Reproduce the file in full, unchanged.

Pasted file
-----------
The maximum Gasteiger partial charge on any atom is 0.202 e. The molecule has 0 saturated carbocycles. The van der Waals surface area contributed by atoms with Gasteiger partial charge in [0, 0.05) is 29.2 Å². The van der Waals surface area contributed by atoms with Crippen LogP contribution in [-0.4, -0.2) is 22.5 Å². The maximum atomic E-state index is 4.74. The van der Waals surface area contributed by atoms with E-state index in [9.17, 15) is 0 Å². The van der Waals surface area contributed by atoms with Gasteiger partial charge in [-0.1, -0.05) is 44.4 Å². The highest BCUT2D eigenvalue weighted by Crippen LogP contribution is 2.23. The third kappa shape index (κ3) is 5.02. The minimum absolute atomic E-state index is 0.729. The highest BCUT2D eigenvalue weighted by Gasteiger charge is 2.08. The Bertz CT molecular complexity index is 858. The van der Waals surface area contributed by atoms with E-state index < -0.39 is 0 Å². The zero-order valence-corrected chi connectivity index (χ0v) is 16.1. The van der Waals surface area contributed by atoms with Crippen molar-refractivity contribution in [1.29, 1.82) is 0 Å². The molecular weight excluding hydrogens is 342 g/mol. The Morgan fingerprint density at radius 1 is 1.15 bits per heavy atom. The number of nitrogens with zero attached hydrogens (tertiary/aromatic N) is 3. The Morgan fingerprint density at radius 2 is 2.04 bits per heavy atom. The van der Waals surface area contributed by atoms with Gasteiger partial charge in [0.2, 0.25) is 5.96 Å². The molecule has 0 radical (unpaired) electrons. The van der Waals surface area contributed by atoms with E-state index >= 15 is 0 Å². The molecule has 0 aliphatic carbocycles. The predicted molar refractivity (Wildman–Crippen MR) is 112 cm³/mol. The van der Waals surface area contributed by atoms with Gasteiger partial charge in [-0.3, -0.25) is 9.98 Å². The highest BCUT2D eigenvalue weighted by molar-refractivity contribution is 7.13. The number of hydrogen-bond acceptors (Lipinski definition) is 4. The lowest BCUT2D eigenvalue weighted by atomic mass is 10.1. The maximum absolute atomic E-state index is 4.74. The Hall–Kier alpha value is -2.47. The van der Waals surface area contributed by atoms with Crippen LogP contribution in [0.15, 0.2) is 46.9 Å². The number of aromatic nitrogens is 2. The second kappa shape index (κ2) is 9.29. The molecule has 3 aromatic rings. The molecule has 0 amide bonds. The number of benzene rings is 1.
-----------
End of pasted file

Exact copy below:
The maximum Gasteiger partial charge on any atom is 0.202 e. The molecule has 0 saturated carbocycles. The van der Waals surface area contributed by atoms with Gasteiger partial charge in [0, 0.05) is 29.2 Å². The van der Waals surface area contributed by atoms with Crippen LogP contribution in [-0.4, -0.2) is 22.5 Å². The maximum atomic E-state index is 4.74. The van der Waals surface area contributed by atoms with E-state index in [9.17, 15) is 0 Å². The van der Waals surface area contributed by atoms with Gasteiger partial charge in [-0.1, -0.05) is 44.4 Å². The highest BCUT2D eigenvalue weighted by Crippen LogP contribution is 2.23. The third kappa shape index (κ3) is 5.02. The minimum absolute atomic E-state index is 0.729. The highest BCUT2D eigenvalue weighted by Gasteiger charge is 2.08. The Bertz CT molecular complexity index is 858. The van der Waals surface area contributed by atoms with E-state index < -0.39 is 0 Å². The zero-order valence-corrected chi connectivity index (χ0v) is 16.1. The van der Waals surface area contributed by atoms with Crippen molar-refractivity contribution in [1.29, 1.82) is 0 Å². The molecular weight excluding hydrogens is 342 g/mol. The Morgan fingerprint density at radius 1 is 1.15 bits per heavy atom. The number of nitrogens with zero attached hydrogens (tertiary/aromatic N) is 3. The Morgan fingerprint density at radius 2 is 2.04 bits per heavy atom. The van der Waals surface area contributed by atoms with Gasteiger partial charge in [0.2, 0.25) is 5.96 Å². The molecule has 0 radical (unpaired) electrons. The van der Waals surface area contributed by atoms with E-state index >= 15 is 0 Å². The molecule has 0 aliphatic carbocycles. The predicted molar refractivity (Wildman–Crippen MR) is 112 cm³/mol. The van der Waals surface area contributed by atoms with Gasteiger partial charge in [-0.3, -0.25) is 9.98 Å². The highest BCUT2D eigenvalue weighted by molar-refractivity contribution is 7.13. The number of hydrogen-bond acceptors (Lipinski definition) is 4. The lowest BCUT2D eigenvalue weighted by atomic mass is 10.1. The maximum absolute atomic E-state index is 4.74. The Hall–Kier alpha value is -2.47. The van der Waals surface area contributed by atoms with Crippen LogP contribution in [0.15, 0.2) is 46.9 Å². The number of aromatic nitrogens is 2. The second kappa shape index (κ2) is 9.29. The molecule has 3 aromatic rings. The molecule has 0 amide bonds. The number of benzene rings is 1.